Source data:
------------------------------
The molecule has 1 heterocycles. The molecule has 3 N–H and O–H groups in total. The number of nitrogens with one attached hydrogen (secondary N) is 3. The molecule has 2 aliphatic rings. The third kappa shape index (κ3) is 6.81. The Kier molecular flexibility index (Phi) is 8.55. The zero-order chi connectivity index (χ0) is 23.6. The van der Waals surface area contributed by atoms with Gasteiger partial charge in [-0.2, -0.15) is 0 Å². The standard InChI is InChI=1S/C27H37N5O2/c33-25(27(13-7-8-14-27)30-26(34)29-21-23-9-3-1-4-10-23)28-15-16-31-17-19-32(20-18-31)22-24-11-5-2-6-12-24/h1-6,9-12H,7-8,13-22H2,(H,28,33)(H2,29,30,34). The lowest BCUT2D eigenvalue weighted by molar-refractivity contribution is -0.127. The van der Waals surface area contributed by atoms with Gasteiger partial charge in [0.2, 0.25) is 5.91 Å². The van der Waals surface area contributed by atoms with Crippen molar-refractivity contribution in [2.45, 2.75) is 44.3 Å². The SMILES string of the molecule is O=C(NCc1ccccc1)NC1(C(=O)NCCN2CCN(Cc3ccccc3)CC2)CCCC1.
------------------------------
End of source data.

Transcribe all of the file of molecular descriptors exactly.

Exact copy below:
The molecule has 1 heterocycles. The molecule has 3 N–H and O–H groups in total. The number of nitrogens with one attached hydrogen (secondary N) is 3. The molecule has 2 aliphatic rings. The third kappa shape index (κ3) is 6.81. The Kier molecular flexibility index (Phi) is 8.55. The zero-order chi connectivity index (χ0) is 23.6. The van der Waals surface area contributed by atoms with Gasteiger partial charge in [-0.2, -0.15) is 0 Å². The standard InChI is InChI=1S/C27H37N5O2/c33-25(27(13-7-8-14-27)30-26(34)29-21-23-9-3-1-4-10-23)28-15-16-31-17-19-32(20-18-31)22-24-11-5-2-6-12-24/h1-6,9-12H,7-8,13-22H2,(H,28,33)(H2,29,30,34). The lowest BCUT2D eigenvalue weighted by molar-refractivity contribution is -0.127. The van der Waals surface area contributed by atoms with Gasteiger partial charge in [0.2, 0.25) is 5.91 Å². The van der Waals surface area contributed by atoms with Crippen molar-refractivity contribution in [2.45, 2.75) is 44.3 Å². The SMILES string of the molecule is O=C(NCc1ccccc1)NC1(C(=O)NCCN2CCN(Cc3ccccc3)CC2)CCCC1.